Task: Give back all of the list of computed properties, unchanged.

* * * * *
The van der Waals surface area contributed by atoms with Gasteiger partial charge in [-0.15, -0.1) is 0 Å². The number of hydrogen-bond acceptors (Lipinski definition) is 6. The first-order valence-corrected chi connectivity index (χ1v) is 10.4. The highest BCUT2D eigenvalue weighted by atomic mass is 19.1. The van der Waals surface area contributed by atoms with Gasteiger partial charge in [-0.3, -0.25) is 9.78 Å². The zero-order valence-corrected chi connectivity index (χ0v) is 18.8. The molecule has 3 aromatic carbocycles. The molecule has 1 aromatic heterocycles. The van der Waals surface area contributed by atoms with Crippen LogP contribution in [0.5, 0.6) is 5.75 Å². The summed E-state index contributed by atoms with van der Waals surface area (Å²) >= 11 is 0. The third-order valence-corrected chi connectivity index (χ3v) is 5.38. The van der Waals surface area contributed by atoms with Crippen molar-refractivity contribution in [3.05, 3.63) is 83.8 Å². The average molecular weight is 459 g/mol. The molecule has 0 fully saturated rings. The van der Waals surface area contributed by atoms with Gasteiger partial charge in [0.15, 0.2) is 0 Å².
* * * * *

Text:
The van der Waals surface area contributed by atoms with Gasteiger partial charge in [-0.15, -0.1) is 0 Å². The number of hydrogen-bond acceptors (Lipinski definition) is 6. The first-order valence-corrected chi connectivity index (χ1v) is 10.4. The highest BCUT2D eigenvalue weighted by atomic mass is 19.1. The van der Waals surface area contributed by atoms with Gasteiger partial charge in [-0.3, -0.25) is 9.78 Å². The zero-order valence-corrected chi connectivity index (χ0v) is 18.8. The molecule has 3 aromatic carbocycles. The molecule has 1 aromatic heterocycles. The van der Waals surface area contributed by atoms with Crippen LogP contribution in [0.5, 0.6) is 5.75 Å². The summed E-state index contributed by atoms with van der Waals surface area (Å²) >= 11 is 0. The third-order valence-corrected chi connectivity index (χ3v) is 5.38. The van der Waals surface area contributed by atoms with Crippen molar-refractivity contribution in [3.05, 3.63) is 83.8 Å². The average molecular weight is 459 g/mol. The molecule has 0 fully saturated rings. The van der Waals surface area contributed by atoms with Gasteiger partial charge in [0.15, 0.2) is 0 Å².